Greenpeace occupies Arctic deep sea oil rig
Early this morning Greenpeace activists occupied a Cairn Energy exploratory oil rig in the Arctic Ocean off of the coast of Greenland.
Four Greenpeace activists, who are also expert climbers, avoided Greenland police and the Danish navy to climb the rig and suspend themselves in tents. The activists’ behavior has caused a temporary shut down of Cairn Energy’s drilling efforts.
From a report in the Telegraph:
The campaigners, who are protesting against what they claim are the ”huge risks” energy companies are taking with the environment by drilling for oil in deep water, say they have enough supplies to occupy the tents for several days.
Greenpeace hopes that the temporary disruption will be enough to force Cairn to abandon their exploratory drilling before harsh Arctic winter conditions set in.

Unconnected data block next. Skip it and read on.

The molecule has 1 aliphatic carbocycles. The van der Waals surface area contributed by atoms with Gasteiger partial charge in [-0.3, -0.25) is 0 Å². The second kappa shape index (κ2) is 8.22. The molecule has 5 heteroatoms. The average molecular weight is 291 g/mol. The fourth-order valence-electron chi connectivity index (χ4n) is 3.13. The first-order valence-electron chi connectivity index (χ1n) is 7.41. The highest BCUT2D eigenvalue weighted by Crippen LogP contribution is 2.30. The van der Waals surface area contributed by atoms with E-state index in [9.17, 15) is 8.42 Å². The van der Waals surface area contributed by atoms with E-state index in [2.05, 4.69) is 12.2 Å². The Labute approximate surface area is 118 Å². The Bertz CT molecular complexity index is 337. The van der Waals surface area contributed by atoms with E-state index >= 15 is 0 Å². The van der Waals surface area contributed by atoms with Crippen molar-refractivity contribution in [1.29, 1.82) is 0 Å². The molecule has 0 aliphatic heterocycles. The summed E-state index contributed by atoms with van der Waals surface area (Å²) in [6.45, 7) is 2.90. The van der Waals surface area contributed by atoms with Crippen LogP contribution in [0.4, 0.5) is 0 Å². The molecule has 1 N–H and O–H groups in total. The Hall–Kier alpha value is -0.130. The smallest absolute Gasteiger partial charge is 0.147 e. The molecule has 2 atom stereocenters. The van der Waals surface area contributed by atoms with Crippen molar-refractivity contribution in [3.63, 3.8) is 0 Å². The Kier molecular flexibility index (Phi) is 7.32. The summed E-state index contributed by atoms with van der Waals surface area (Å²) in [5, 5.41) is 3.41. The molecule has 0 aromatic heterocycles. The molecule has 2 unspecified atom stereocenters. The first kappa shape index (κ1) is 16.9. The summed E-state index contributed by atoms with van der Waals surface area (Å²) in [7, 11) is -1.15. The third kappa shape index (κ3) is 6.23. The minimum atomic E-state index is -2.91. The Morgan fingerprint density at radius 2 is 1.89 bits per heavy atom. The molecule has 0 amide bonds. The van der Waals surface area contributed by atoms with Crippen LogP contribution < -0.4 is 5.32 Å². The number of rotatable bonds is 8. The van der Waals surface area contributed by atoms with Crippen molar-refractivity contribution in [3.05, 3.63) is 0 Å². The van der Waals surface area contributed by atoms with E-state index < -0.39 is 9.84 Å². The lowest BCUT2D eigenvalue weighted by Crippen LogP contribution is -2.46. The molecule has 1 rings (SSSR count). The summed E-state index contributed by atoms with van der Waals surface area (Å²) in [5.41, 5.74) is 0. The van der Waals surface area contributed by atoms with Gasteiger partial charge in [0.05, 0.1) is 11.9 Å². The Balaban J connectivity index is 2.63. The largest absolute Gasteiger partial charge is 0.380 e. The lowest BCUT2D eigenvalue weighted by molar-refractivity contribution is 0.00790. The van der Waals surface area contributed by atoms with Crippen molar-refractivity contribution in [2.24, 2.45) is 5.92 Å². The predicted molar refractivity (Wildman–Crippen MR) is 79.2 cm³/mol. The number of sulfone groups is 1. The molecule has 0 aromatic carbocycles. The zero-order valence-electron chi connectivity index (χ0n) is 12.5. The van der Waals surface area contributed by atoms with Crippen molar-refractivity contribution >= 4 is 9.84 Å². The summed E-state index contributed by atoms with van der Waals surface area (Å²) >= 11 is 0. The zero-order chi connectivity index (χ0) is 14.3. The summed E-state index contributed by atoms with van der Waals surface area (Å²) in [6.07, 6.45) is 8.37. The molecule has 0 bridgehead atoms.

According to Greenpeace, environmental concerns surrounding deep sea oil drilling in the Arctic include the risk of a Deepwater Horizon-like oil spill, compounded by a far less hospitable clean up environment than the Gulf of Mexico, as well as any eventual significant oil discoveries extending dependence on fossil fuels and thereby exacerbating dangerous climate change.
From an article in the Guardian:
In the Arctic an oil spill would destroy vulnerable and as yet untouched habitats, while the cold water would prevent the oil from breaking down quickly. Any emergency operation to tackle a disaster would encounter huge technical and logistical problems in such a remote area.
Greenland’s prime minister has criticized Greenpeace’s actions, due to their illegality and potential negative impact on Greenland’s economy.
According to a report by the Associated Press, the Danish navy has no plans to remove the activists, stating that the authority lies with Greenland’s police.